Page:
Not too many Distinguished Scholars at Middlebury College get arrested at the White House gates. But that’s what Bill McKibben, who’s also a Harvard grad, intends to do August 20 at the start of a two-week series of civil-disobedience actions that could lead to scores of Vermonters being carted away by the D.C. police.
McKibben is helping to organize this protest against a proposed $7 billion, 1700-mile pipeline that would pump crude oil to Texas refineries from tar sands in Alberta, Canada. As one of more than 1000 activists who have pledged to break the law, McKibben says he feels compelled to make a radical move because the effects of climate change are becoming so grave. NASA scientist James Hansen recently warned that tapping Canada’s vast oil sands would stoke the atmosphere’s carbon overload to the point where “it’s game over” for planet Earth.
Nearly a year ago, Secretary of State Hillary Clinton went on record saying she’s “inclined” to let the oil flow. Given the Obama administration’s mixed record on environmental issues, McKibben isn’t convinced the president will have a different view. A decision is expected within the next three months.
“The insane flooding we saw this spring in Vermont,” McKibben remarks, is a symptom of the one-degree rise in average global temperature that’s already been brought about by burning oil and coal. Most climate scientists agree that Earth is going to warm by at least another degree even if the output of greenhouse gases is radically reduced. An increase of an additional two or three degrees, which could occur as a result of projects such as the Alberta-Texas pipeline, will render the next century “completely impossible,” as opposed to “merely miserable,” McKibben says.
Despite their sense of urgency, organizers want to make sure the White House arrests take the form of what McKibben calls “very civil disobedience.” Decorum should be maintained, he suggests with a smile, because “it’s too hot to be fighting” in the streets of Washington in August. The goal is “to demonstrate who the real radicals are — the ones who are willing to alter the Earth’s atmosphere,” McKibben continues, his smile receding. “We’re a conservative force by comparison.”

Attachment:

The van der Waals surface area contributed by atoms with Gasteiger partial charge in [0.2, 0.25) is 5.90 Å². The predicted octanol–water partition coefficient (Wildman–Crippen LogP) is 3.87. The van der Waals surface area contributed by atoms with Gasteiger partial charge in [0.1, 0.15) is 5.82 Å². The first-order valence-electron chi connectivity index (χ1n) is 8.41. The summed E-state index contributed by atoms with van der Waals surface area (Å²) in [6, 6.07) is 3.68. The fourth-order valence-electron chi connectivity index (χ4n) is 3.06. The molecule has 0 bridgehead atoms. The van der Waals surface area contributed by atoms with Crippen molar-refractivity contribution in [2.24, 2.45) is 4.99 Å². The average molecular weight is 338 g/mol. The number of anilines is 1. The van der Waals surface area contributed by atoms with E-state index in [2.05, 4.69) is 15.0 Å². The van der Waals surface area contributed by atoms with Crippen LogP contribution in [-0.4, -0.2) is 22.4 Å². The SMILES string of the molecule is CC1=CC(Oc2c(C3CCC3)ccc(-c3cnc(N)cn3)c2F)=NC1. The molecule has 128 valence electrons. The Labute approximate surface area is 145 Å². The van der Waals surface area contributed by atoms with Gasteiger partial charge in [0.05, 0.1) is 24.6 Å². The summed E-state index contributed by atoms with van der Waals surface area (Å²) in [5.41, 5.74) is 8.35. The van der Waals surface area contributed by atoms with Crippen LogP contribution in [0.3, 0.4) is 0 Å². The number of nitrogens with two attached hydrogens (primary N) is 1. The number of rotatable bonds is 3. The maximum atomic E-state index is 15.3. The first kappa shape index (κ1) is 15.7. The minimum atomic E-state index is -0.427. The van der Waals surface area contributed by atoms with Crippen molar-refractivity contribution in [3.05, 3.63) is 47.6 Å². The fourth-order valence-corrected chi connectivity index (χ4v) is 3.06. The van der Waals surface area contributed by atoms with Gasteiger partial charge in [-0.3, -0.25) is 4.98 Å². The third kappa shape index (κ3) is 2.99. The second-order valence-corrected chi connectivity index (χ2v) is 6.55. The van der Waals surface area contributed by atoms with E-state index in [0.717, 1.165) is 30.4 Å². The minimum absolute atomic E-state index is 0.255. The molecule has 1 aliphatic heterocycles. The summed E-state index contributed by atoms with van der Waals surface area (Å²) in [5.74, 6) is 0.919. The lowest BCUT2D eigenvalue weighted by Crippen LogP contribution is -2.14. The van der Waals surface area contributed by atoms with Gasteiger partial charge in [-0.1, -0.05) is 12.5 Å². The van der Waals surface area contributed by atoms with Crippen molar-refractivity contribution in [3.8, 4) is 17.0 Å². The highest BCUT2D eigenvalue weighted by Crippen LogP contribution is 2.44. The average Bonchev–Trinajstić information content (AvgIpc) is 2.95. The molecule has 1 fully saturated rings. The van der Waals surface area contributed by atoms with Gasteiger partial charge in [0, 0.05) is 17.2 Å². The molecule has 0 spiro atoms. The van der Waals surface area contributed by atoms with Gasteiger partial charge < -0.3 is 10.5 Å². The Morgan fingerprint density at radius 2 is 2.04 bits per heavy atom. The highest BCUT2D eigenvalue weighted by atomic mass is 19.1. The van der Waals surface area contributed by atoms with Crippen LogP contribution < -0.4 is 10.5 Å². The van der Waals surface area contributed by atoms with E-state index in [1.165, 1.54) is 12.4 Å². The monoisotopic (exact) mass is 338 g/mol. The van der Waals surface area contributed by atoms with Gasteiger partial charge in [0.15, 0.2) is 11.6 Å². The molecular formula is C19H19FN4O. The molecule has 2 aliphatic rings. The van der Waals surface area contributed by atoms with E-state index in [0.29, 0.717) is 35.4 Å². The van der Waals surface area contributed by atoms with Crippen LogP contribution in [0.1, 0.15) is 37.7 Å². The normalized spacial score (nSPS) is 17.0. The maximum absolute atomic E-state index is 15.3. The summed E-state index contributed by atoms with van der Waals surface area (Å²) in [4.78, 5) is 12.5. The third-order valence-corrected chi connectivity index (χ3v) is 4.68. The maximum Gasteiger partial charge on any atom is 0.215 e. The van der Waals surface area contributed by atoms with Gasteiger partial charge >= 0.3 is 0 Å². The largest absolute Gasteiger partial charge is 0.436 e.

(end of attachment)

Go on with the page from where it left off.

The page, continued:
Middlebury College doesn’t appear to object if its brightest faculty star winds up getting busted in Pennsylvania Avenue’s no-go zone — and the incident airs on CNN. In fact, it sounds officially supportive. “Protests have long been a part of the political discourse in American democracy,” says Alison Byerly, the college’s provost. “Middlebury faculty and staff are private citizens as well as employees of the college and pursue a wide range of interests and passions, many of which enrich their interactions with our students.”
McKibben in turn applauds the school that recruited him soon after he relocated to Ripton from the Adirondacks in 2001. “Middlebury had started moving toward having a green campus before I got there,” he notes. The college’s commitment to achieving carbon-neutrality “meant students didn’t have to badger the administration, which freed them to do much more important things,” says the scholar-in-residence in environmental studies.
In the decade he’s been at Middlebury, McKibben has taught two courses. But in 2007, he helped Midd kids launch a movement called Step It Up that instigated climate demonstrations across the United States. Step It Up also spawned 350.org, the catalyzing agent for today’s global campaign to prevent atmospheric carbon content from reaching catastrophic levels.
All this has flowed from The End of Nature, McKibben’s prophetic book about global warming. Published in 1989, the best seller changed the thinking — and the lives — of some of its readers, among them Vermont actress Kathryn Blume. “That was where my awareness began,” she says by way of explaining why she also plans to get arrested at the White House. Blume says she’ll use the book as the basis for her next one-woman play — her second about becoming an activist.
McKibben’s charisma, scholarship and relentless roadwork have proved inspirational far beyond Vermont. Offsetting whatever frustration he may feel, McKibben says, is the satisfaction he’s gained from collaborating with activists “in the poorest parts of the world,” including — to name a few he’s recently visited — India, China, the Maldives, Mexico, Lebanon, Ethiopia, Bangladesh and Oman.